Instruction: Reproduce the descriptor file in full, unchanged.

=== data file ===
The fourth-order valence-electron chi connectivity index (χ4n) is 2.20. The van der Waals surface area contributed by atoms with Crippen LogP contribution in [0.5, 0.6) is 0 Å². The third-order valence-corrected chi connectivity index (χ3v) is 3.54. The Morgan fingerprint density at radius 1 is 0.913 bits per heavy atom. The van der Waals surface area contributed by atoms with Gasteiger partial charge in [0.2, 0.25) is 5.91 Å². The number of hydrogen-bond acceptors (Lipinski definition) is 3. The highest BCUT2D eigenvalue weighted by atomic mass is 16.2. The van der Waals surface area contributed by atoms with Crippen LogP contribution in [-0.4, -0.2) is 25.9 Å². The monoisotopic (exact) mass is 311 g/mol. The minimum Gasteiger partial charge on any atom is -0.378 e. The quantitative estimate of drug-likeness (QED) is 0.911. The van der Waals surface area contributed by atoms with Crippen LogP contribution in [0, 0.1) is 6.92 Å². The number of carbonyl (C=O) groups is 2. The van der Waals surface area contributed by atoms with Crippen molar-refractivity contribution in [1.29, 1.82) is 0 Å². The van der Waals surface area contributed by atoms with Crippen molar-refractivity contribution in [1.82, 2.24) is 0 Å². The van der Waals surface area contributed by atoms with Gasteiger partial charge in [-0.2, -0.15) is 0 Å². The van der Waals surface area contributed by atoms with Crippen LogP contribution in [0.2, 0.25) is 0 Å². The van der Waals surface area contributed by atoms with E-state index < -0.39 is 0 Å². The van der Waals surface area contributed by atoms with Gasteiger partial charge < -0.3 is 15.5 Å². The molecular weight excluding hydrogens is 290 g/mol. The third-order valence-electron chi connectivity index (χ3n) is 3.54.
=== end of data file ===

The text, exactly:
The fourth-order valence-electron chi connectivity index (χ4n) is 2.20. The van der Waals surface area contributed by atoms with Crippen LogP contribution in [0.5, 0.6) is 0 Å². The third-order valence-corrected chi connectivity index (χ3v) is 3.54. The Morgan fingerprint density at radius 1 is 0.913 bits per heavy atom. The van der Waals surface area contributed by atoms with Gasteiger partial charge in [0.2, 0.25) is 5.91 Å². The number of hydrogen-bond acceptors (Lipinski definition) is 3. The highest BCUT2D eigenvalue weighted by atomic mass is 16.2. The van der Waals surface area contributed by atoms with Crippen LogP contribution in [-0.4, -0.2) is 25.9 Å². The monoisotopic (exact) mass is 311 g/mol. The minimum Gasteiger partial charge on any atom is -0.378 e. The quantitative estimate of drug-likeness (QED) is 0.911. The van der Waals surface area contributed by atoms with Crippen LogP contribution in [0, 0.1) is 6.92 Å². The number of carbonyl (C=O) groups is 2. The van der Waals surface area contributed by atoms with Crippen molar-refractivity contribution in [1.29, 1.82) is 0 Å². The van der Waals surface area contributed by atoms with Crippen molar-refractivity contribution in [1.82, 2.24) is 0 Å². The van der Waals surface area contributed by atoms with Gasteiger partial charge in [-0.2, -0.15) is 0 Å². The van der Waals surface area contributed by atoms with Crippen LogP contribution in [0.2, 0.25) is 0 Å². The van der Waals surface area contributed by atoms with E-state index < -0.39 is 0 Å². The van der Waals surface area contributed by atoms with Gasteiger partial charge < -0.3 is 15.5 Å². The molecular weight excluding hydrogens is 290 g/mol. The third-order valence-electron chi connectivity index (χ3n) is 3.54.